If the retiree is not on Medicare and in the NJEHP, they will be paying on the percent of salary chart unless they would pay less on the Ch. 78 chart. Once the retiree becomes Medicare eligible, they will pay a percent of premium in accordance with the Ch. 78 chart.

Will retirees enrolled in the SEHBP have to enroll in the NJEHP?

On Jan. 1, 2021, retirees who are not on Medicare with health benefits in retirement will be automatically enrolled in the NJEHP. Retirees who are on Medicare will not see a change in their benefits. Retirees who become Medicare eligible will continue to move to the plan offered to Medicare retirees.

Why are retiree benefits being changed?

SEHBP retiree health benefits are funded from the state’s annual budget on a pay-as-you-go-basis. While these benefits are considered an earned benefit, the benefit level is not protected under state law. Benefit modifications can be made through legislation or the SEHBP Design Committee. No major changes to the non-Medicare benefit plans have been made in over 13 years. This new plan secures this new high level of benefits by law until Dec. 31, 2027.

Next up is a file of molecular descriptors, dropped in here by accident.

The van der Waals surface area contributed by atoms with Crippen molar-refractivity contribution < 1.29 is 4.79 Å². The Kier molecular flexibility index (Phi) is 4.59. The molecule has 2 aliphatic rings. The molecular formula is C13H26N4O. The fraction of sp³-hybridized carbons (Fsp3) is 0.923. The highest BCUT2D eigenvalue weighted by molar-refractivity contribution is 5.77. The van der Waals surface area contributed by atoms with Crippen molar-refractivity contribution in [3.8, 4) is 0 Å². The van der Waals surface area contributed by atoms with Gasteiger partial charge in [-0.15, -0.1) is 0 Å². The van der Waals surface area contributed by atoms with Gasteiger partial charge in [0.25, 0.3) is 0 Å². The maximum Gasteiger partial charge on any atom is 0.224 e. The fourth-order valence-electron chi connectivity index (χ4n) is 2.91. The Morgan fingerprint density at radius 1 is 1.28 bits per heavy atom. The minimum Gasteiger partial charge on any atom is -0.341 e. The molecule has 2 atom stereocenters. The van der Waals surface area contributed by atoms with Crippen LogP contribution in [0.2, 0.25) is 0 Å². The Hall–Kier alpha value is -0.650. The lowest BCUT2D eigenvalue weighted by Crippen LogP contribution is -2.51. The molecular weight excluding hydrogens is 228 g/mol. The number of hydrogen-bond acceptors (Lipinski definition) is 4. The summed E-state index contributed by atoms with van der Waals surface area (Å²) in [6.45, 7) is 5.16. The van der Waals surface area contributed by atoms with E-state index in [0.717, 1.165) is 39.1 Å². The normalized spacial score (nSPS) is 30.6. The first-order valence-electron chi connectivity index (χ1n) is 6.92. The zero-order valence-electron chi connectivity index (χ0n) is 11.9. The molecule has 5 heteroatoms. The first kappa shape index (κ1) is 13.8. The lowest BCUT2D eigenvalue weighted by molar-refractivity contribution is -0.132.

I have spouse/partner coverage, but one of us is not Medicare-eligible. What happens to our coverage?

All members and spouses that are not Medicare-eligible will be transferred to the NJEHP.

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Olivia Haas